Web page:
By a News Reporter-Staff News Editor at Science Letter -- Current study results on Science have been published. According to news reporting out of Daejeon, South Korea, by NewsRx editors, research stated, "Poor specificity has been a lingering problem in many microRNA profiling methods, particularly surface hybridization-based methods such as microarrays. Here, we carefully investigated surface hybridization and dissociation processes of a number of sequentially similar microRNAs against nucleic acid capture probes."
Our news journalists obtained a quote from the research from the Korea Research Institute of Bioscience and Biotechnology, "Single-base mismatched microRNAs were similarly hybridized to a complementary DNA capture probe and thereby poorly discriminated during conventional stringent hybridization. Interestingly, however, mismatched microRNAs showed significantly faster dissociation from the probe than the perfectly matched microRNA. Systematic analysis of various washing conditions clearly demonstrated that extremely high specificity can be obtained by releasing non-specific microRNAs from assay surfaces during a stringent and controlled dissociation step. For instance, compared with stringent hybridization, surface dissociation control provided up to 6-fold better specificity for Let-7a detection than for other Let-7 family microRNAs. In addition, a synthetically introduced single-base mismatch on miR206 was almost completely discriminated by optimized surface dissociation of captured microRNAs, while this mismatch was barely distinguished from target miR206 during stringent hybridization. Furthermore, a single dissociation condition was successfully used to simultaneously measure four different microRNAs with extremely high specificity using melting temperature-equalized capture probes."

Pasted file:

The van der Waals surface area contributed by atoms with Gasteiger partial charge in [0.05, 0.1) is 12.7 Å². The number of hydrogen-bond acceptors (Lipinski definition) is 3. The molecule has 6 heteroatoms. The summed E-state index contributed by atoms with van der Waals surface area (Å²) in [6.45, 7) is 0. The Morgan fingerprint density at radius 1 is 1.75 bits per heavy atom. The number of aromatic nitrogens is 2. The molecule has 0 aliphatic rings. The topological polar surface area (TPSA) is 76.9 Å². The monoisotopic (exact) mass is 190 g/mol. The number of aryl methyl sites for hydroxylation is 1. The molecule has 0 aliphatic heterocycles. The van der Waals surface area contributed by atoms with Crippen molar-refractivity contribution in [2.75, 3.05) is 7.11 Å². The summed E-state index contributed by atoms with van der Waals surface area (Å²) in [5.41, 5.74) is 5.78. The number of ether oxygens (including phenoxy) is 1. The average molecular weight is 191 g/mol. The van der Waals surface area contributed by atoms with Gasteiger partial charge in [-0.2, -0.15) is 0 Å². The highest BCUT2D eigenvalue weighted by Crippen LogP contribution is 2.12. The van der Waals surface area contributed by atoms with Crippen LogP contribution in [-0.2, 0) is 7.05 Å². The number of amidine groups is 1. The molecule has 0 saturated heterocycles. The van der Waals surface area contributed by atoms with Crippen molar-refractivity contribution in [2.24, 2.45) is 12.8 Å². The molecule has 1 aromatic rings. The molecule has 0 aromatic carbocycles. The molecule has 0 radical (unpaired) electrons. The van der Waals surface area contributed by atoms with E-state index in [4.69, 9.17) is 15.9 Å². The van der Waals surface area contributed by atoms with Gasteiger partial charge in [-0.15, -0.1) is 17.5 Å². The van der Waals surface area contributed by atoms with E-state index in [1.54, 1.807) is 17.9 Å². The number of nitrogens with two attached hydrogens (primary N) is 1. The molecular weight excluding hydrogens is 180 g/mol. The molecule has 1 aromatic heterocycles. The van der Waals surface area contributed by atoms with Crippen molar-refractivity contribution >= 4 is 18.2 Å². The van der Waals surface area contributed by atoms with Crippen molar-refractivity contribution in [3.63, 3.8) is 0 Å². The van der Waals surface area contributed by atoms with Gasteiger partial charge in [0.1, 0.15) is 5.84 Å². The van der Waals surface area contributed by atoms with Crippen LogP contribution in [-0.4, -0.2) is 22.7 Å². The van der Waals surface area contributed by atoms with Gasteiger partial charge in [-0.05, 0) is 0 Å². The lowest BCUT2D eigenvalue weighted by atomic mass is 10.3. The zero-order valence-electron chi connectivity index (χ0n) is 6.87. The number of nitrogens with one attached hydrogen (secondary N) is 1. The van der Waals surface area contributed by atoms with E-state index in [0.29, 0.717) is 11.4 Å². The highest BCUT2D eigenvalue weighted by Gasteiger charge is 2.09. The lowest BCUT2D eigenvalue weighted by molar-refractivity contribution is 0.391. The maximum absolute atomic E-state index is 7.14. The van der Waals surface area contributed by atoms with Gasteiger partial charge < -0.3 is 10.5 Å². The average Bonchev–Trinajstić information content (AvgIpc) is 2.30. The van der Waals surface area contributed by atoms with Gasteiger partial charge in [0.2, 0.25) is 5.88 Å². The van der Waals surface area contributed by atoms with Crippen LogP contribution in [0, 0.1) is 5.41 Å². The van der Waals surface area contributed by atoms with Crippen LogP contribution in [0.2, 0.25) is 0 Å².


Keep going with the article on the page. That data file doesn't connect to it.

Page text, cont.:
According to the news editors, the research concluded: "The present study on selective dissociation of surface bound microRNAs can be easily applied to various hybridization based detection methods for improved specificity."
For more information on this research see: Highly improved specificity for hybridization-based microRNA detection by controlled surface dissociation. Analyst, 2014;139(1):259-65. (Royal Society of Chemistry - www.rsc.org/; Analyst - pubs.rsc.org/en/journals/journalissues/an)
Our news journalists report that additional information may be obtained by contacting H.R. Yoon, BioNanotechnology Research Center, Korea Research Institute of Bioscience and Biotechnology, PO Box 115, Daejeon 305-600, South Korea. Additional authors for this research include J.M. Lee, J. Jung, C.S. Lee, B.H. Chung and Y. Jung (see also Science).
Keywords for this news article include: Asia, Daejeon, Science, South Korea.
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